of  being a process ID identifying a whole process, it is
                     a thread  ID  identifying  a  specific  thread  within  a
                     process.   Consequently,  it  may  be  necessary  to pass
                     F_SETOWN the result of gettid(2) instead of getpid(2)  to
                     get  sensible results when F_SETSIG is used.  (In current
                     Linux threading implementations, a main  thread's  thread
                     ID  is  the  same  as  its process ID.  This means that a
                     single-threaded program  can  equally  use  gettid(2)  or
                     getpid(2)  in  this  scenario.)   Note, however, that the
                     statements in this paragraph do not apply to  the  SIGURG
                     signal  generated  for out-of-band data on a socket: this
                     signal is always sent to either a process  or  a  process
                     group, depending on the value given to F_SETOWN.

              The above behavior was accidentally dropped in Linux 2.6.12, and
              won't be restored.  From Linux 2.6.32 onward, use F_SETOWN_EX to
              target SIGIO and SIGURG signals at a particular thread.

       F_GETOWN_EX (struct f_owner_ex *) (since Linux 2.6.32)
              Return  the current file descriptor owner settings as defined by
              a previous F_SETOWN_EX operation.  The information  is  returned
              in  the  structure  pointed  to  by arg, which has the following

                  struct f_owner_ex {
                      int   type;
                      pid_t pid;

              The  type  field  will  have  one  of  the  values  F_OWNER_TID,
              F_OWNER_PID,  or  F_OWNER_PGRP.   The  pid  field  is a positive
              integer representing a thread ID, process ID, or  process  group
              ID.  See F_SETOWN_EX for more details.

       F_SETOWN_EX (struct f_owner_ex *) (since Linux 2.6.32)
              This  operation  performs a similar task to F_SETOWN.  It allows
              the caller to direct I/O  availability  signals  to  a  specific
              thread,  process,  or  process  group.  The caller specifies the
              target of signals via arg, which is a pointer  to  a  f_owner_ex
              structure.   The  type  field  has  one of the following values,
              which define how pid is interpreted:

                     Send the signal to the thread whose thread ID (the  value
                     returned by a call to clone(2) or gettid(2)) is specified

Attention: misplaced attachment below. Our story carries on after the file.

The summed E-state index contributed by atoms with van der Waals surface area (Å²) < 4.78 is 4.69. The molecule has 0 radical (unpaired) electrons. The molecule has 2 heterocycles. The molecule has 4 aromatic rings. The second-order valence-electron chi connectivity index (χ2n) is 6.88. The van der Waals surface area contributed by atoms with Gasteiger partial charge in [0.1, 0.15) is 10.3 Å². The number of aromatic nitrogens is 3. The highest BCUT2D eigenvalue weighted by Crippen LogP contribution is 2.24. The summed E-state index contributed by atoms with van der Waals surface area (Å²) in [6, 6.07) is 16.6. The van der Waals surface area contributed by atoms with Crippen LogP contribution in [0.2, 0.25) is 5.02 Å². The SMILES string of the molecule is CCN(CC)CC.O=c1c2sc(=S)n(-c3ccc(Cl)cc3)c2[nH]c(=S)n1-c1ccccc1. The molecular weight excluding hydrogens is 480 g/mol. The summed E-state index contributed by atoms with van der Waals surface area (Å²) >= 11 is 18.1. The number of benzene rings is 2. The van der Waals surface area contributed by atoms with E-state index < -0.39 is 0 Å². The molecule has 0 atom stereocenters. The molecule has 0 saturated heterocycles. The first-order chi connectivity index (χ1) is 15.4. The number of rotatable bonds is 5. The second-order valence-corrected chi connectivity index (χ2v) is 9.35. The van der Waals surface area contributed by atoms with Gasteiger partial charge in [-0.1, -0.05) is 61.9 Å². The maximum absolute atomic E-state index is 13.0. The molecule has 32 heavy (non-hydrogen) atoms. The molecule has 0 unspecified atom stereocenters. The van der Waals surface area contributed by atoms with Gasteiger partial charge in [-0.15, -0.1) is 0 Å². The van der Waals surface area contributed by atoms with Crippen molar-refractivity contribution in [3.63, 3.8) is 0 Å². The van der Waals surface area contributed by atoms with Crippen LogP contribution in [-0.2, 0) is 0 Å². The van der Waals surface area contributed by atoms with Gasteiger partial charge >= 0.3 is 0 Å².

in pid.

                     Send the signal to the process whose ID is  specified  in

                     Send  the  signal  to  the  process  group  whose  ID  is
                     specified in pid.  (Note that, unlike  with  F_SETOWN,  a
                     process group ID is specified as a positive value here.)

       F_GETSIG (void)
              Return  (as  the  function result) the signal sent when input or
              output becomes possible.  A value of zero means SIGIO  is  sent.
              Any  other  value  (including SIGIO) is the signal sent instead,
              and in this case additional info  is  available  to  the  signal
              handler if installed with SA_SIGINFO.  arg is ignored.

       F_SETSIG (int)
              Set the signal sent when input or output becomes possible to the
              value given in arg.  A value of zero means to send  the  default
              SIGIO  signal.   Any other value (including SIGIO) is the signal
              to send instead, and in this case additional info  is  available
              to the signal handler if installed with SA_SIGINFO.

              By  using  F_SETSIG with a nonzero value, and setting SA_SIGINFO
              for the signal handler  (see  sigaction(2)),  extra  information
              about  I/O  events  is  passed  to  the  handler  in a siginfo_t
              structure.   If  the  si_code  field  indicates  the  source  is
              SI_SIGIO,  the  si_fd field gives the file descriptor associated
              with the event.  Otherwise, there is no  indication  which  file
              descriptors are pending, and you should use the usual mechanisms